The term 'tropical' refers to both the geographic origin of these systems, which form almost exclusively in tropical regions of the globe, and their formation in maritime tropical air masses. The term 'cyclone' refers to such storms' cyclonic nature, with anticlockwise rotation in the Northern Hemisphere and clockwise rotation in the Southern Hemisphere. Depending on its location and intensity, a tropical cyclone can be referred to by names such as 'hurricane', 'typhoon', 'tropical storm', 'cyclonic storm', 'tropical depression', or simply 'cyclone'.
Tropical Storm Vamei (international designation: 0126, JTWC designation: 32W, sometimes called Typhoon Vamei; formerly had the alternate name Tropical Storm 05B) was the 26th named storm of the 2001 Pacific typhoon season. When it developed at 1.5° North, it earned the record for the storm that developed closest to the equator, breaking the record of Typhoon Sarah in 1956. In addition, Vamei became the only tropical cyclone in history to strike near Singapore when it hit the area in late December. Vamei crossed Indonesia and reformed in the North Indian Ocean, lasting until early the next year. The typhoon is named after a songbird with white feathers, popular to feeders in Macau.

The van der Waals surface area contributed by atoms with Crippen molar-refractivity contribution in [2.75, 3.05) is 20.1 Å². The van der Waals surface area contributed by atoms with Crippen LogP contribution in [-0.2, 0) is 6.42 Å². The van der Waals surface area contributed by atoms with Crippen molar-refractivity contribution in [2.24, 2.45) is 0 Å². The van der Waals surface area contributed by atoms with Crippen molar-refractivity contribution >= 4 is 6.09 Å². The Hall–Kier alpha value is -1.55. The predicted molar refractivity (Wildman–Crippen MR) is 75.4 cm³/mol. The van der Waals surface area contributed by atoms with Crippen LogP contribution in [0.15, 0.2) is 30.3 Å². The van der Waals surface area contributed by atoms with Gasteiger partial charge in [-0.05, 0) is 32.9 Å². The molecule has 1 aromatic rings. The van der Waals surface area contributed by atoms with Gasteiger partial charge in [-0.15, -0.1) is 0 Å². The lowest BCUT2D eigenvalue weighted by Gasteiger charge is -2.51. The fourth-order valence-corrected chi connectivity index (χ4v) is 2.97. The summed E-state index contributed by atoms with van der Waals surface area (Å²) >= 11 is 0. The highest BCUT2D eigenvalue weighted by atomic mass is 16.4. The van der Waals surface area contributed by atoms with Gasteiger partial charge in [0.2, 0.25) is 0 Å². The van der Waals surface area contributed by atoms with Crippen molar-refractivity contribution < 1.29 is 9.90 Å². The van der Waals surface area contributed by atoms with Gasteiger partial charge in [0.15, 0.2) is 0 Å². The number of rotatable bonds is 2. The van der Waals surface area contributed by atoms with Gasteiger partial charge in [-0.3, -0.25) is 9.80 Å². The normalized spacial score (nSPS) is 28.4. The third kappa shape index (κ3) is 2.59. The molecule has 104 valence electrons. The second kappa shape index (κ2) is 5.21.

This false-color satellite image of Hurricane Wilma was taken at 13:15 UTC on October 19, 2005, just hours after Wilma had intensified to become the most powerful Atlantic hurricane ever observed with a pressure of 882 mbar. In this picture, Wilma has a 2 nautical mile wide eye, one of the smallest on record.